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In Windows, we can use ALT+Keycode (for example, 130) to get an e acute, but it does not work this way in Ubuntu/Debian.

Is it possible to have the same keycodes work in Ubuntu?

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Another way to achieve this is to change the keyboard layout to something with AltGr dead keys. For example witth USA keyboard with AltGr dead keys right-alt + a prints á (a with a acute) and right-alt + shift + s prints § (section mark). –  Marcelo Morales Mar 31 '11 at 14:02
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2 Answers

First hold Ctrl+Shift, then tap U and let go. An underlined "u" will appear, to which you can append a combination of characters. Hit enter after that and the new character will appear.

For instance, if I hold Ctrl+Shift and hit U, type e+9, then hit enter, an é appears. If I hit e+8 instead, an è does instead.

You can find the correct combinations using the Character Map program in Accessories. The first "0" or two that you find on certain entries can be dropped (e.g. a ç is listed as 00E7, but you only need to type the e7).

It's a bit odd coming from using the Alt method in Windows, but you'll acclimate quickly.

N.B.: If you need to frequently type many types of accented characters see Adam Byrtek's answer below for a nice method that, while it requires some setting up, can save a lot of time in the long run.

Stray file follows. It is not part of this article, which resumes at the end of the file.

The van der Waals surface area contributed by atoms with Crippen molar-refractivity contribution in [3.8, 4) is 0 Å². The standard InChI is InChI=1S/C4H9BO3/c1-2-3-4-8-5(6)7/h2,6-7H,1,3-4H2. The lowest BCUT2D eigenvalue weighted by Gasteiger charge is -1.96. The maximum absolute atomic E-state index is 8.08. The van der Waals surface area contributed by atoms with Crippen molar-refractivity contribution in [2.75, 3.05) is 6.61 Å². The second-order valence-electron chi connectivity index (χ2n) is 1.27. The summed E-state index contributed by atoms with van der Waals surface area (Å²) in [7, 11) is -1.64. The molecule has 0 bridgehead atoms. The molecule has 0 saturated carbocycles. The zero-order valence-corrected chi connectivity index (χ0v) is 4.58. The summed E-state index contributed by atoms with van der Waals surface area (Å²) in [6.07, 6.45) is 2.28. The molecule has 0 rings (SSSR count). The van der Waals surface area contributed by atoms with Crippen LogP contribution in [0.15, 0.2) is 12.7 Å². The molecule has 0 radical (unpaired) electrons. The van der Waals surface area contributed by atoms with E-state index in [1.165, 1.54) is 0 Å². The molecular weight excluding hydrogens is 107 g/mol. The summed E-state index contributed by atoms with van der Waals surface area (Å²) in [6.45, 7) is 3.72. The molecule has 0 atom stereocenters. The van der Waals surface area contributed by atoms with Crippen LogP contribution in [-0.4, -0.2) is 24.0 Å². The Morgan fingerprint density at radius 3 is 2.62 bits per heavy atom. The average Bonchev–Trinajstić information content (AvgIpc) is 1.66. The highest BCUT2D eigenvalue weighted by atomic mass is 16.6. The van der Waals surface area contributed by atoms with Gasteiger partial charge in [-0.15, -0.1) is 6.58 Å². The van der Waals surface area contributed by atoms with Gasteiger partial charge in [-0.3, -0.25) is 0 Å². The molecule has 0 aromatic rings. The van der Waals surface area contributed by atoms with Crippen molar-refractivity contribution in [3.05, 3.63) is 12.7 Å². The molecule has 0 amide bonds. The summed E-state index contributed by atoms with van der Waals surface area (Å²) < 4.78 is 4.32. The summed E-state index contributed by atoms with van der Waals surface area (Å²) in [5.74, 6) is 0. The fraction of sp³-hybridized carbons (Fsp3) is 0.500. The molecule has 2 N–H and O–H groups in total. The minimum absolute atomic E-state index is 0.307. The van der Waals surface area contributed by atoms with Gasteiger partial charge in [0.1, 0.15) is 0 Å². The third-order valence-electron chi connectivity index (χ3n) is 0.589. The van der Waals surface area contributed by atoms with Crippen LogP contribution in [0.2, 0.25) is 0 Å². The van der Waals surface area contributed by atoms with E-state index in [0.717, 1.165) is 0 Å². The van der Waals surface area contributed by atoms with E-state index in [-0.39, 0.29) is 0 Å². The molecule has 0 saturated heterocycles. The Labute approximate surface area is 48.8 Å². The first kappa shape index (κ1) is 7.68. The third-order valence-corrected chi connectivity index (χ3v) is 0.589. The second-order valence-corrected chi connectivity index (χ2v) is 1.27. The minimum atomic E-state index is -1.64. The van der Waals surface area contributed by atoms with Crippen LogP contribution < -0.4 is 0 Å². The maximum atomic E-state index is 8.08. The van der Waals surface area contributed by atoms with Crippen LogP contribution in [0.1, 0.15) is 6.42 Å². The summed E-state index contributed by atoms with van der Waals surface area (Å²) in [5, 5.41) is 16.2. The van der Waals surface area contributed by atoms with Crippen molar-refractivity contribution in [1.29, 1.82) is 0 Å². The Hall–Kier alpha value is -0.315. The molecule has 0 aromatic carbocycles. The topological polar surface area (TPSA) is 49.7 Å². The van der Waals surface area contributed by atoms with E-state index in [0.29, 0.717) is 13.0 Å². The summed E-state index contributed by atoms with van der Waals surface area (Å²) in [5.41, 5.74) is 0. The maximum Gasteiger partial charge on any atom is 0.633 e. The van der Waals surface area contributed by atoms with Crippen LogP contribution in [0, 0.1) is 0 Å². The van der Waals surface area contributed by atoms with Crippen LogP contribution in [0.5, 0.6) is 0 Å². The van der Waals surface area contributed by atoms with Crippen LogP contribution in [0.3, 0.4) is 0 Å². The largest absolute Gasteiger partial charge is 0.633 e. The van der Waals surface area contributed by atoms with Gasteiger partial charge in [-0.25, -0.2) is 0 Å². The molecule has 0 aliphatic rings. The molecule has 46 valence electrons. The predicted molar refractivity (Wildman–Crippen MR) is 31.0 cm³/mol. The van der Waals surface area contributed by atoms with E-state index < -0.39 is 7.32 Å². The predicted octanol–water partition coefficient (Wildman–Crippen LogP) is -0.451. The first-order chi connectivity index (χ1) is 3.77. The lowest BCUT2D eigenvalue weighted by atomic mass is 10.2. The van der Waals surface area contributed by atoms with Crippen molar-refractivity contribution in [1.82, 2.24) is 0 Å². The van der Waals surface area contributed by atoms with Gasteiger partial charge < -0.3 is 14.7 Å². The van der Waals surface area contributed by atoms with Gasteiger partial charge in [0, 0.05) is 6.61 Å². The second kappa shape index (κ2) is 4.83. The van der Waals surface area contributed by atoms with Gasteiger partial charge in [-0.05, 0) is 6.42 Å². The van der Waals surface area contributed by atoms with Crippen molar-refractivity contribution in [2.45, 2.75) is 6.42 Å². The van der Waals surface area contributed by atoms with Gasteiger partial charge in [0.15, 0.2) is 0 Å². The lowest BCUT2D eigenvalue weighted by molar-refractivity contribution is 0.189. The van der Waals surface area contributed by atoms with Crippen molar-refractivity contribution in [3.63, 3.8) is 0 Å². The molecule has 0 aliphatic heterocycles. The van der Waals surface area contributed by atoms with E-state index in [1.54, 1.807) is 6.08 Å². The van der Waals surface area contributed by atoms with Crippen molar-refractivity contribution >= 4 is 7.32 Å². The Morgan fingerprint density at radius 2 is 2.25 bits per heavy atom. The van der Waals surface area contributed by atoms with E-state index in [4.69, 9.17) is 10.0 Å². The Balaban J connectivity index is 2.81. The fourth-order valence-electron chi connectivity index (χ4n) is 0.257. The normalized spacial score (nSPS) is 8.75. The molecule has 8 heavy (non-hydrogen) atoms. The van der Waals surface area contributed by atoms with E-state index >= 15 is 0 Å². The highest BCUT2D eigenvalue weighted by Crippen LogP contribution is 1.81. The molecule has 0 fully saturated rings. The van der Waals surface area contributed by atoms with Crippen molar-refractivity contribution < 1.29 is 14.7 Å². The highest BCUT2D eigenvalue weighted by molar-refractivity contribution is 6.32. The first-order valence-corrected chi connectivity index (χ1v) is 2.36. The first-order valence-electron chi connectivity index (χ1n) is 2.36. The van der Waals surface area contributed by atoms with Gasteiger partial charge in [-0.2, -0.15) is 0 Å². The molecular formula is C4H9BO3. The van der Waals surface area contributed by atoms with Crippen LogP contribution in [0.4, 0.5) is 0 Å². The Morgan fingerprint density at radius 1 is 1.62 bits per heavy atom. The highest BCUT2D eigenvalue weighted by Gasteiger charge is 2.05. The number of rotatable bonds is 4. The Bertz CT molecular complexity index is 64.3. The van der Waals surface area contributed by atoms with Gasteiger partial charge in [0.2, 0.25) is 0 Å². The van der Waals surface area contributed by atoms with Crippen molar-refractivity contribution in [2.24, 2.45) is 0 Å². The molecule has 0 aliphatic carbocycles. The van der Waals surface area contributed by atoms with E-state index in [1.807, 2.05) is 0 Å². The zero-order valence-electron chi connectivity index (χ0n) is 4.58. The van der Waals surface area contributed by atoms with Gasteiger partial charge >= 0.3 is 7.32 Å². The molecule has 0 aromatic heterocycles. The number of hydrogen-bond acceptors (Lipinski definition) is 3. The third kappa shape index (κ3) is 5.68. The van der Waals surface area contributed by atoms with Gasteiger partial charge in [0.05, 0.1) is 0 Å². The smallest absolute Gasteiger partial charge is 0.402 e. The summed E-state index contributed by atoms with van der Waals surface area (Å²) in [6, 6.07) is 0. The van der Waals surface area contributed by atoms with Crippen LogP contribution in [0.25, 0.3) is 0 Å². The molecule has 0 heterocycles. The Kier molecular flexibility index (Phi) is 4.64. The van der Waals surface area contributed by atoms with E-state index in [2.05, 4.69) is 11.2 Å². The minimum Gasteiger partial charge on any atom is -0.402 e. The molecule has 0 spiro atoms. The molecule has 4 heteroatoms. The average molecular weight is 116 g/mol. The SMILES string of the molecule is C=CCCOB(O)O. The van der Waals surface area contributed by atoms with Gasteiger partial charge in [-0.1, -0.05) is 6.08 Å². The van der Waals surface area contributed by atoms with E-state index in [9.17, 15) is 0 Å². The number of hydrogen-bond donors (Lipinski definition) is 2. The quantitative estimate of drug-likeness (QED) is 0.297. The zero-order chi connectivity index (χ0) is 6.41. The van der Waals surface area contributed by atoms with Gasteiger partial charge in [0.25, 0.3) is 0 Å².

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Just to mention, as it may be a new concept to some: This Ctrl+Shift+U +<a Hex Value> method allows you to enter any Unicode value.. ie. any of the range of global alphabets (of course you must have the appropriate font installed, but many are already in Ubuntu).. You can find the complete listing of all Unicode values (called Code-points) here fileformat.info/info/unicode/block/index.htm ... The Unicode ecnoding method used in Ubuntu is UTF-8... A Code-point is the Unicode value which UTF-8 encodes... The Ctrl+Shift+U method uses Code-points –  Peter.O Mar 31 '11 at 12:08
    
Thanks man, appreciate –  DextrousDave Dec 6 '12 at 10:35
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Configure the compose key, press it to enter the compose mode and type e' to get "é". The mappings are very intuitive, so you don't have to learn them by heart. For example, it's easy to infer that in order to get "ü" you should type u" in the compose mode.

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Actually, I really like this. I used to use the compose key with the accent, then type the letter itself, but I found that it was not working so well all the time, But your way seems to work better. +1 for your answer. –  jfmessier Jul 19 '11 at 12:27
    
If you use accented characters often, this is the way to go (despite my own answer, ha). –  Aibara Iduas Apr 26 '13 at 2:11
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